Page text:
Bond Outlook June 18th


Published on:

Inflation and recession together, and central bankers recognising that they had better fight the former now than risk a greater recession later: what does that mean for fixed-income investors?

Bond Outlook [by bridport & cie, June 18th 2008]

Three major questions this week are of key importance to fixed-income investors adjusting their strategy. We shall give our own answers and seek the conclusions to which they lead:

Question 1: is the negative impact of the credit crunch on the economy now almost over? No, far from it. Real losses from defaults have yet to be recognised, and the impact of a serious credit squeeze has scarcely begun. Be very careful of accepting at face value any announcements by those in authority to the effect that the worst is over.

Question 2: is inflation under control? No, and it is likely to get worse.

Question 3: are central banks serious in their intensions to fight inflation by raising interest rates? Of the three questions this is the most difficult to answer, especially when so many respected commentators are asking whether Bernanke and Trichet have taken leave of their senses in speaking of higher rates when the economy is in such trouble. We come down in favor of a “most probably, yes”. The only reason it is not a “most certainly, yes” is that the economy could yet nose dive, in which case inflation would have come back under control anyway. Yet even we are not that pessimistic!

If we are correct, then keeping short maturities and high quality remains appropriate. In addition the position of inflation-linked bonds in portfolios should be reinforced. We stress however that “linkers” are for long-term protection, not for short-term trading. In addition we would normally add floating rate notes to our recommendations, but they are issued mainly by banks, a sector about which we are very cautious.

Banks are now competing with emerging markets! As our readers well know, our traditional recommendation on the search for yield has been emerging markets, including for selected countries, sovereign bonds in domestic currency. Now, however, highly competitive yields, e.g. over 8%, are obtainable from bonds issued by the western financial sector. This reflects the dire straights of this sector, but if you believe that banks have a de facto safety net under them thanks to central banks, then the attraction of such yields is undeniable.

The credit crisis is still closely linked to US housing prices and to the low interest rates available in recent years. Likewise the huge increase in crude oil prices is also a result of low interest rates and the weak dollar. These two issues cannot however be the sole explanation for the oil price hike. Very obviously the world is running out of cheap oil, a point we made in this Weekly five years ago when we reviewed Jeremy Rifkin’s book “The Hydrogen Economy”. His analysis of how and when oil would enter shortage was accurate, although his technical solution of fillings vehicles with hydrogen has turned out to be less realistic.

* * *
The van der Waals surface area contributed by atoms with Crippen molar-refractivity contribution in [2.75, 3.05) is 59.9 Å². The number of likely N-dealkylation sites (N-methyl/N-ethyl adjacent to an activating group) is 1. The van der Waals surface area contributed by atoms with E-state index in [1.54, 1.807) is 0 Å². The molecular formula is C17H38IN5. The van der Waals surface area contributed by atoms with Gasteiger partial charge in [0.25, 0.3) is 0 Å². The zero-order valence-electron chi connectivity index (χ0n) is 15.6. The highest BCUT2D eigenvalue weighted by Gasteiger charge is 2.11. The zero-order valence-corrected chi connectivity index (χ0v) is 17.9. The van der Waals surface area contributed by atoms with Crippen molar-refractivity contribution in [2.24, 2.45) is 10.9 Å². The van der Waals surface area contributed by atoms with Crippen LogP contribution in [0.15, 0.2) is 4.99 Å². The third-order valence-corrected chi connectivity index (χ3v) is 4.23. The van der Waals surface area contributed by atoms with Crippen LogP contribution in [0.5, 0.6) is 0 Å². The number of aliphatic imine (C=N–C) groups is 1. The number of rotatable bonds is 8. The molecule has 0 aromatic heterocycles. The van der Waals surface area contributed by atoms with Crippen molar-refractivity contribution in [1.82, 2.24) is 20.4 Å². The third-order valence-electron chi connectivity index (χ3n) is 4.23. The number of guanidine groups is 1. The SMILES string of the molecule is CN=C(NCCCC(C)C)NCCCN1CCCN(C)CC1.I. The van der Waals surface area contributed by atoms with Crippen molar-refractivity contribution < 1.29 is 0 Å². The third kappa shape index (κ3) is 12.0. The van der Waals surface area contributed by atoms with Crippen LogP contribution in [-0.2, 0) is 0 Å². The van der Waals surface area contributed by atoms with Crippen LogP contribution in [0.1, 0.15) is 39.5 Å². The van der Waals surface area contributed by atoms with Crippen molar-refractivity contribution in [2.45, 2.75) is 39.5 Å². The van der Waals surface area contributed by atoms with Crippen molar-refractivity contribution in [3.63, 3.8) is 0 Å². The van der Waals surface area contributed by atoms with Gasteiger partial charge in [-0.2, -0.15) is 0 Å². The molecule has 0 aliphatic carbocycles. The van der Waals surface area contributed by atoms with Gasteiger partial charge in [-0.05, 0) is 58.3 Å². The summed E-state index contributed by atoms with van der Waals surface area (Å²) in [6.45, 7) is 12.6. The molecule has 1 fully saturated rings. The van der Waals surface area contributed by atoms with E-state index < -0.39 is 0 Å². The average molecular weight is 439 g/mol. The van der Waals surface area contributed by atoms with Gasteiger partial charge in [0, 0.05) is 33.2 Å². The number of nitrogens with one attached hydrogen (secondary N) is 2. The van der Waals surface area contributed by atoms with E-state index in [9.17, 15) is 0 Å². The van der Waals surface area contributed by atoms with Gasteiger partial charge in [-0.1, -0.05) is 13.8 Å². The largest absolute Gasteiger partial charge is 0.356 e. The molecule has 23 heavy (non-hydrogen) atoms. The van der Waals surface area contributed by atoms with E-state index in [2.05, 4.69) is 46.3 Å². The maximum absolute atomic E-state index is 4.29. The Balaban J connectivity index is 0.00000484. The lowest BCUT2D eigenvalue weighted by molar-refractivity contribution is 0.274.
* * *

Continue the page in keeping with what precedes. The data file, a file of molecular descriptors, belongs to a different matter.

We have just read an analysis published by Credit Agricole’s CLSA U in Asia, in which the views of Lester Brown of the Earth Policy Institute, Washington DC, are propounded. We see Brown as prescient as Rifkin, but his call to the world extends beyond energy to land for crops and water to irrigate them. He advocates both wind farms and nuclear generation to provide energy and takes heart from a grass roots opposition to coal fired power plants in the USA in the light of coal being the worst offender in producing carbon dioxide. He calls for a focused research effort to reduce water usage in agriculture and to recycle water in towns. His data and forecast reinforce our contention that inflation is rising and here to stay. A simple one-off rise of 25 bps in the Fed rate in August cannot be the end of a long period of rate rises and belt tightening.


(?) EUR yield curve: the swap curve has inverted from one year onwards, with a marked rise at the short end: 90 bps in two years. Nevertheless, apart from the rise out to one year, the ten year yield (5.05%) is scarcely above the three month (4.96%)

(?) USD yield curve: in contrast the USD swap curve has steepened rising sharply from the 2% Fed target overnight rate and adopting a "normal" shape throughout


(–) Banks: Under new pressure because of doubts on their ability to raise new equity capital. Lehman Brothers estimates its loss in the second quarter at USD 2.8 billion; bring the total write-offs to date to USD 17 billion. The Goldman Sachs plan to restructure SIVs by establishing market prices is welcome as a touch of transparency

(+) positive for bonds (–) negative for bonds (!) watch out (?) begs the question

Recommended average maturity for bonds.

Our recommendation to maintain short maturities remains firmly in place.






As of 23.04.08





As of 02.04.08





Dr. Roy Damary